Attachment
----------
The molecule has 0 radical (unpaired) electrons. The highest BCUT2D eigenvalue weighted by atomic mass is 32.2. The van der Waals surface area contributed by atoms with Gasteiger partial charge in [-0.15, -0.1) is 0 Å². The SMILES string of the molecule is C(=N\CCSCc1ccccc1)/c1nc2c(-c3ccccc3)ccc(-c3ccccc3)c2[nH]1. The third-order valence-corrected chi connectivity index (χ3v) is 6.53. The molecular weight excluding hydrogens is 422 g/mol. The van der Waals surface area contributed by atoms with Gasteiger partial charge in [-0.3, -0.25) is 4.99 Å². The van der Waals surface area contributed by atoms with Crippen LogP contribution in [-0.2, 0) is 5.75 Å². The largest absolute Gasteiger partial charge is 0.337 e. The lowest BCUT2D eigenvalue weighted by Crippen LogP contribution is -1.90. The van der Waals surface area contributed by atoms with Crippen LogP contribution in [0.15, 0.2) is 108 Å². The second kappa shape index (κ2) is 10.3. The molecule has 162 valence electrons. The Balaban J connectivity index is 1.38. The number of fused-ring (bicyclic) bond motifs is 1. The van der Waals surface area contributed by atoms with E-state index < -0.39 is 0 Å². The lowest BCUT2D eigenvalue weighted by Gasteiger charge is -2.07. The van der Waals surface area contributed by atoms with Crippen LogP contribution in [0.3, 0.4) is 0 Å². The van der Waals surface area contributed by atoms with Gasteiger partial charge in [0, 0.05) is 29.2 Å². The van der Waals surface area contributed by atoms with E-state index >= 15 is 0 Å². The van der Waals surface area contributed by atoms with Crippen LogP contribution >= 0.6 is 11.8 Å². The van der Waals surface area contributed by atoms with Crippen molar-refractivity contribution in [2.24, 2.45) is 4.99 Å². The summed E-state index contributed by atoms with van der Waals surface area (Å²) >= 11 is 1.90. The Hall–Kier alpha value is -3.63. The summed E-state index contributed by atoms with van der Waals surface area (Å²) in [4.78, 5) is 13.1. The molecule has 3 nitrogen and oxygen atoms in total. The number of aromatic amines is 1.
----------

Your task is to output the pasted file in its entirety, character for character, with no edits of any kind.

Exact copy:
The molecule has 0 radical (unpaired) electrons. The highest BCUT2D eigenvalue weighted by atomic mass is 32.2. The van der Waals surface area contributed by atoms with Gasteiger partial charge in [-0.15, -0.1) is 0 Å². The SMILES string of the molecule is C(=N\CCSCc1ccccc1)/c1nc2c(-c3ccccc3)ccc(-c3ccccc3)c2[nH]1. The third-order valence-corrected chi connectivity index (χ3v) is 6.53. The molecular weight excluding hydrogens is 422 g/mol. The van der Waals surface area contributed by atoms with Gasteiger partial charge in [-0.3, -0.25) is 4.99 Å². The van der Waals surface area contributed by atoms with Crippen LogP contribution in [-0.2, 0) is 5.75 Å². The largest absolute Gasteiger partial charge is 0.337 e. The lowest BCUT2D eigenvalue weighted by Crippen LogP contribution is -1.90. The van der Waals surface area contributed by atoms with Crippen LogP contribution in [0.15, 0.2) is 108 Å². The second kappa shape index (κ2) is 10.3. The molecule has 162 valence electrons. The Balaban J connectivity index is 1.38. The number of fused-ring (bicyclic) bond motifs is 1. The van der Waals surface area contributed by atoms with E-state index < -0.39 is 0 Å². The lowest BCUT2D eigenvalue weighted by Gasteiger charge is -2.07. The van der Waals surface area contributed by atoms with Crippen LogP contribution in [0.3, 0.4) is 0 Å². The van der Waals surface area contributed by atoms with Gasteiger partial charge in [0, 0.05) is 29.2 Å². The van der Waals surface area contributed by atoms with E-state index >= 15 is 0 Å². The van der Waals surface area contributed by atoms with Crippen LogP contribution >= 0.6 is 11.8 Å². The van der Waals surface area contributed by atoms with Crippen molar-refractivity contribution in [2.24, 2.45) is 4.99 Å². The summed E-state index contributed by atoms with van der Waals surface area (Å²) >= 11 is 1.90. The Hall–Kier alpha value is -3.63. The summed E-state index contributed by atoms with van der Waals surface area (Å²) in [4.78, 5) is 13.1. The molecule has 3 nitrogen and oxygen atoms in total. The number of aromatic amines is 1.